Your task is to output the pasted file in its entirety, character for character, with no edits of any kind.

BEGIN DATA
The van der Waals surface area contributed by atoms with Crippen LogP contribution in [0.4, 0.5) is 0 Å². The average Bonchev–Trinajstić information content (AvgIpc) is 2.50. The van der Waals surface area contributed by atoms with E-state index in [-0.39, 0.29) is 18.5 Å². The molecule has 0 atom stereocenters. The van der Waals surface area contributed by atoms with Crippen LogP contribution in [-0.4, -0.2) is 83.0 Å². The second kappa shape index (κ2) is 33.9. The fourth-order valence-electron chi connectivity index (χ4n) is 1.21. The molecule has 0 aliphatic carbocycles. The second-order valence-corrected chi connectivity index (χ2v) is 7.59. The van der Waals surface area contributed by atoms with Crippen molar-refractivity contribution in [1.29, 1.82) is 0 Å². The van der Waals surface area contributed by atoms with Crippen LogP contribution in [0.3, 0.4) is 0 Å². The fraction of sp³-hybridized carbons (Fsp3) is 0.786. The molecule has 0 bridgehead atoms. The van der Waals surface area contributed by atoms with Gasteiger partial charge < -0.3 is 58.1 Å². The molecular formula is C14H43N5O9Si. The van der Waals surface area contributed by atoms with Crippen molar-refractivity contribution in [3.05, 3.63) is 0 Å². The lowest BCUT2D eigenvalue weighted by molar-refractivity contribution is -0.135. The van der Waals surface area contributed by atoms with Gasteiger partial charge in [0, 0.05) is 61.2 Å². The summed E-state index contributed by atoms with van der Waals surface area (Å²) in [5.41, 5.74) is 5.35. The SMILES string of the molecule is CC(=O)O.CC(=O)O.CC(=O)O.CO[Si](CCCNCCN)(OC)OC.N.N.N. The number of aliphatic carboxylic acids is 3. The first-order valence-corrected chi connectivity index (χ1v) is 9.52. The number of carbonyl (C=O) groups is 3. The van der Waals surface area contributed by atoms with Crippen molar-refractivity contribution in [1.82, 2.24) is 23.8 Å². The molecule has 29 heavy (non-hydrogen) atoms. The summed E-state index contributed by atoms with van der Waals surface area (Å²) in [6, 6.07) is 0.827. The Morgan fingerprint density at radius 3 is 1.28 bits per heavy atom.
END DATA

The van der Waals surface area contributed by atoms with Crippen LogP contribution in [0.4, 0.5) is 0 Å². The average Bonchev–Trinajstić information content (AvgIpc) is 2.50. The van der Waals surface area contributed by atoms with E-state index in [-0.39, 0.29) is 18.5 Å². The molecule has 0 atom stereocenters. The van der Waals surface area contributed by atoms with Crippen LogP contribution in [-0.4, -0.2) is 83.0 Å². The second kappa shape index (κ2) is 33.9. The fourth-order valence-electron chi connectivity index (χ4n) is 1.21. The molecule has 0 aliphatic carbocycles. The second-order valence-corrected chi connectivity index (χ2v) is 7.59. The van der Waals surface area contributed by atoms with Crippen molar-refractivity contribution in [1.29, 1.82) is 0 Å². The van der Waals surface area contributed by atoms with Crippen LogP contribution in [0.3, 0.4) is 0 Å². The fraction of sp³-hybridized carbons (Fsp3) is 0.786. The molecule has 0 bridgehead atoms. The van der Waals surface area contributed by atoms with Gasteiger partial charge < -0.3 is 58.1 Å². The molecular formula is C14H43N5O9Si. The van der Waals surface area contributed by atoms with Crippen molar-refractivity contribution in [3.05, 3.63) is 0 Å². The lowest BCUT2D eigenvalue weighted by molar-refractivity contribution is -0.135. The van der Waals surface area contributed by atoms with Gasteiger partial charge in [0, 0.05) is 61.2 Å². The summed E-state index contributed by atoms with van der Waals surface area (Å²) in [5.41, 5.74) is 5.35. The SMILES string of the molecule is CC(=O)O.CC(=O)O.CC(=O)O.CO[Si](CCCNCCN)(OC)OC.N.N.N. The number of aliphatic carboxylic acids is 3. The first-order valence-corrected chi connectivity index (χ1v) is 9.52. The number of carbonyl (C=O) groups is 3. The van der Waals surface area contributed by atoms with Crippen molar-refractivity contribution in [1.82, 2.24) is 23.8 Å². The molecule has 29 heavy (non-hydrogen) atoms. The summed E-state index contributed by atoms with van der Waals surface area (Å²) in [6, 6.07) is 0.827. The Morgan fingerprint density at radius 3 is 1.28 bits per heavy atom.